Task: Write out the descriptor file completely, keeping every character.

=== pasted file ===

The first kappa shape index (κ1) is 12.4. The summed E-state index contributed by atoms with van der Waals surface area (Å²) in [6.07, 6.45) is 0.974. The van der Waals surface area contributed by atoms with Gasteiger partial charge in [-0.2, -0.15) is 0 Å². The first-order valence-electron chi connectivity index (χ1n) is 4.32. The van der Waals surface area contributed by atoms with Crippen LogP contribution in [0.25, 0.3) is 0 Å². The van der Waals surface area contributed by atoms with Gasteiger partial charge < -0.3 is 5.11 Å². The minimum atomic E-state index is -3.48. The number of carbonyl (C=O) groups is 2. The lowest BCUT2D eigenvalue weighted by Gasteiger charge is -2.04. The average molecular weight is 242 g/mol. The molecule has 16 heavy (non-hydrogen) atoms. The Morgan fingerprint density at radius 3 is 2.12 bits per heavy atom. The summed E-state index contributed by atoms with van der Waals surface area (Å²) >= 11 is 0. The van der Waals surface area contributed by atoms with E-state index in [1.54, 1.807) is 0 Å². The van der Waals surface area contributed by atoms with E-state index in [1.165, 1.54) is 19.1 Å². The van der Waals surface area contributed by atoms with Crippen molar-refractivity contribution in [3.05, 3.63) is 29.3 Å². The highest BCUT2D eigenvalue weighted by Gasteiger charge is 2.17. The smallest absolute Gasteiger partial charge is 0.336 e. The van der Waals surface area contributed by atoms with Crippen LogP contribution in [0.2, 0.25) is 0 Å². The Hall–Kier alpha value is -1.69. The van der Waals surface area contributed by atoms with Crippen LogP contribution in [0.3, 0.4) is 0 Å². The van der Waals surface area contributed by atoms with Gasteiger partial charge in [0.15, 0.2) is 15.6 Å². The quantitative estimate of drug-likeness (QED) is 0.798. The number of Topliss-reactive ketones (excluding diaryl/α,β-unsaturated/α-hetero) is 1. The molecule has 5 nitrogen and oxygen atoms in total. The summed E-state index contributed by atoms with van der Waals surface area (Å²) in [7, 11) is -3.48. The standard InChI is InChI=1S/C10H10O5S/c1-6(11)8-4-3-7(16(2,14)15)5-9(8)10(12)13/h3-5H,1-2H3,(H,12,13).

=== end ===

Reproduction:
The first kappa shape index (κ1) is 12.4. The summed E-state index contributed by atoms with van der Waals surface area (Å²) in [6.07, 6.45) is 0.974. The van der Waals surface area contributed by atoms with Gasteiger partial charge in [-0.2, -0.15) is 0 Å². The first-order valence-electron chi connectivity index (χ1n) is 4.32. The van der Waals surface area contributed by atoms with Crippen LogP contribution in [0.25, 0.3) is 0 Å². The van der Waals surface area contributed by atoms with Gasteiger partial charge < -0.3 is 5.11 Å². The minimum atomic E-state index is -3.48. The number of carbonyl (C=O) groups is 2. The lowest BCUT2D eigenvalue weighted by Gasteiger charge is -2.04. The average molecular weight is 242 g/mol. The molecule has 16 heavy (non-hydrogen) atoms. The Morgan fingerprint density at radius 3 is 2.12 bits per heavy atom. The summed E-state index contributed by atoms with van der Waals surface area (Å²) >= 11 is 0. The van der Waals surface area contributed by atoms with E-state index in [1.54, 1.807) is 0 Å². The van der Waals surface area contributed by atoms with E-state index in [1.165, 1.54) is 19.1 Å². The van der Waals surface area contributed by atoms with Crippen molar-refractivity contribution in [3.05, 3.63) is 29.3 Å². The highest BCUT2D eigenvalue weighted by Gasteiger charge is 2.17. The smallest absolute Gasteiger partial charge is 0.336 e. The van der Waals surface area contributed by atoms with Crippen LogP contribution in [0.2, 0.25) is 0 Å². The Hall–Kier alpha value is -1.69. The van der Waals surface area contributed by atoms with Crippen LogP contribution in [0.3, 0.4) is 0 Å². The van der Waals surface area contributed by atoms with Gasteiger partial charge in [0.15, 0.2) is 15.6 Å². The quantitative estimate of drug-likeness (QED) is 0.798. The number of Topliss-reactive ketones (excluding diaryl/α,β-unsaturated/α-hetero) is 1. The molecule has 5 nitrogen and oxygen atoms in total. The summed E-state index contributed by atoms with van der Waals surface area (Å²) in [7, 11) is -3.48. The standard InChI is InChI=1S/C10H10O5S/c1-6(11)8-4-3-7(16(2,14)15)5-9(8)10(12)13/h3-5H,1-2H3,(H,12,13).